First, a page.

14 May 2012

craft tip monday 5/14: the poetic "i"

The poetic "I": crafting the self in poetry
One of the biggest challenges in my poetry class this semester came when we started to discuss the "poetic I." Many of my students had never considered that the "I" in a poem might not be the author of the poem; neither had they thought about the various uses of the "I" in poetry outside of self-referential writing.

the "I" as other

The "I" in poetry is, in my opinion, one of the greatest gifts to writers of poetry, in that it has the potential to grant us absolute freedom in the "voice" of a poem. When you use the "I", and that "I" is not necessarily the real you, it allows you to step outside of the realm of realism so many poets sometimes get stuck in.

the liberated "I"

At the same time, the "I" in poetry can be liberating even when you are  really the speaker of the poem. That was one of the hardest things for my students to accept ... that the poetic "I" could be anything more than simply autobiographical. Yet when you really engage with your poem's "I", you open a whole new lens into yourself, and can gain invaluable insights into who you are as a poet, and as a person. Using yourself as the "I" of a poem doesn't have to mean exploring only one moment at a time. The combination of selfhoods, of various incarnations of your "I", within one poem can offer deeper insights into the person writing the poem, as well as deeper insights into the person of  the poem. In a way, the poetic "I" is its own word playground.

prompt: the "third-I"

One of the activities I gave my students to do asked them to write a poem in which they explored their selfhoods. I'm going to share the same activity with you. I call this prompt the "third-I" activity (pulled from the philosophical idea of the "third eye", or "inner eye," but in this case focusing not on the esoteric but on the ability to pull various experiences of self into a new understanding of self: two selves combined into one--the third--self); it requires a few quick preparatory actions:
  1. Write a list of your various "selves"--I, for instance, identify with the personhood of a "girl." But I am also a woman. I am a Black woman. I am Black. I am a poet. I am a Black female poet. I am a Christian. Go into as much detail as you can, but also remember to break down the various identities you write: if I write "I am a 26-year-old politically moderate cinephile," I should also have on my list "I am a twenty-something," "I am a moderate," and "I am a cinephile."
  2. Write down a list of important, defining moments in your life. For example, my list has: the day I found out my mom died, my first kiss, the day after my mom's last birthday, meeting Rosemeri, receiving Kendra's wedding invitation, hiking the Appalachian trail, getting lost on the Appalachian trail, running into the vending machine in high school ... etc.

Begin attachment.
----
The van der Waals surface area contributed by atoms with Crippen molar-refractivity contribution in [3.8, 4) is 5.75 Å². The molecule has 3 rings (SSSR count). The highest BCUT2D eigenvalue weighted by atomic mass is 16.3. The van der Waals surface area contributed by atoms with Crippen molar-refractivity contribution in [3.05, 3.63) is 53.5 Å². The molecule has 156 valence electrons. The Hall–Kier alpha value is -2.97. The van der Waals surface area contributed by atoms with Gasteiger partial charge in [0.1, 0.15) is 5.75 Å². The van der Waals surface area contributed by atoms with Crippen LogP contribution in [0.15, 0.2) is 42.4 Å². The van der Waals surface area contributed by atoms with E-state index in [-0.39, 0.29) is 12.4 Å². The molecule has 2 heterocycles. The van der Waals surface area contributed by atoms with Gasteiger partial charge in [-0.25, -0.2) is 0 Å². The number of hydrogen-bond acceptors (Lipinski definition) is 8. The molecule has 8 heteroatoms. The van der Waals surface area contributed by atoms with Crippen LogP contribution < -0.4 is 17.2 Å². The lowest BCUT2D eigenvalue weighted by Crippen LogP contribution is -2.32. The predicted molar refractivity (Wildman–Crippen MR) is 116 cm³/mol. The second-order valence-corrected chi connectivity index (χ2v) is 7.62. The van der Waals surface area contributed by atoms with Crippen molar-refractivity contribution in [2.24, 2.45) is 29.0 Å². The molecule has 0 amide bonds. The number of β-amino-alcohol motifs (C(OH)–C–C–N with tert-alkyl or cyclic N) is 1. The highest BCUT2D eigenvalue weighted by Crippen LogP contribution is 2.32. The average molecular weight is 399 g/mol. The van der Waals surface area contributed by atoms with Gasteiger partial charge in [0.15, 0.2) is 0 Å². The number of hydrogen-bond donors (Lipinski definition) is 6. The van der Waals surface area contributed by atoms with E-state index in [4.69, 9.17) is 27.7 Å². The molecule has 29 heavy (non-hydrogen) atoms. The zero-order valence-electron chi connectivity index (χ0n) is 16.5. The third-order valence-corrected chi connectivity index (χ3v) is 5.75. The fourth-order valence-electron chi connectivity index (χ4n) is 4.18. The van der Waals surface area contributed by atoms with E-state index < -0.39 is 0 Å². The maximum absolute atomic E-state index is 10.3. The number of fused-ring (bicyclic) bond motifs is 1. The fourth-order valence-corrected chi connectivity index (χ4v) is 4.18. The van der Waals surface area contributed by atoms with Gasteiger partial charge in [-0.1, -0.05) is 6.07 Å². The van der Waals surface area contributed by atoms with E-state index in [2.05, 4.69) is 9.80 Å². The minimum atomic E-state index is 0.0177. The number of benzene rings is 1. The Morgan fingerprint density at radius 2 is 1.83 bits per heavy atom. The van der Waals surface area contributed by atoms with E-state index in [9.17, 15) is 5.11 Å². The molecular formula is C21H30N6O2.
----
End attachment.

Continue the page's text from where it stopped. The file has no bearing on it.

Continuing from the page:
3. Circle the two  identities that stand out to you the most. For me, they are "Black," because my race has defined many of the major experiences of my life, and "girl" because it "calls out to me" more than the identifiers of "female" or "woman." Jot down a few of the characteristics of those identities, whether they apply to you or not: for example, for "Black" I might write cocoa flavorloud woman,  kinky hair,  afro,  galaxy eyes,  broad nose,  ghetto --- some of those words directly relate to my experience, some do not.
  4. Circle the two  defining moments that stand out to you the most. For me right now, they are "my first kiss" and "getting lost on the Appalachian trail"
Now you're ready to start poeming. Without thinking too much about it, start writing a poem about one of your defining moments through the lens of the other (so, I would write either about getting lost on the trail through the lens of my first kiss, or the kiss through the lens of getting lost). As you write, glance infrequently at the list of identifying characteristics, and begin weaving them into the narrative. You might use them directly (i.e., I might say the boy kissed my cocoa colored skin) or indirectly (i.e., maybe the boy kissed me like a child's lips to a winter's cup of cocoa). As you work, or as you revise, pay attention to where the moments intersect, and how they weave together emotionally; if a pattern stands out to you, or an interesting connection you hadn't noticed before, work on making that connection or patter speak louder in your revisions.

Here's my attempt:

Cocoa tree

I was a girl lost. I was sixteen
or twenty-five tucked deep in
the breath of trees and his burning skin.
The day warmed against my
honeypot skin, deepening
my color, ripening me to ready
to pop.

Getting lost has always been like this.
The kiss of a child’s lips to a winter’s cup
of thick melted chocolate heated with milk
and momma’s love—like the hug
of a soul to an evergreen
when the rest of the world
spins away.

Nobody knows me like those trees knew me.
Nobody knows me like his hand
on the nape of my neck or the curl
of my lip, sycamore deep and growing.
It was six months or ten years of loss and unruling.
I was a girl heavy in his mouth. I was a girl,
but I took root.

Your Turn: How do you feel about the poetic "I"? Do you use the I as self or other in your writing? How has playing with the "I" helped you to discover new connections in your life and experiences and emotions?

Feel free to share your own attempt of the "I" poem in the comments! I'd love to see how your identities and experiences blended a whirled for you.


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Check out these previous Craft Tip Monday posts on Our Lost Jungle:

2 comments:

  1. That is an awesome poem, Khara. Nice technique as well. I'll give this a try when my schedule calms down.

    ReplyDelete

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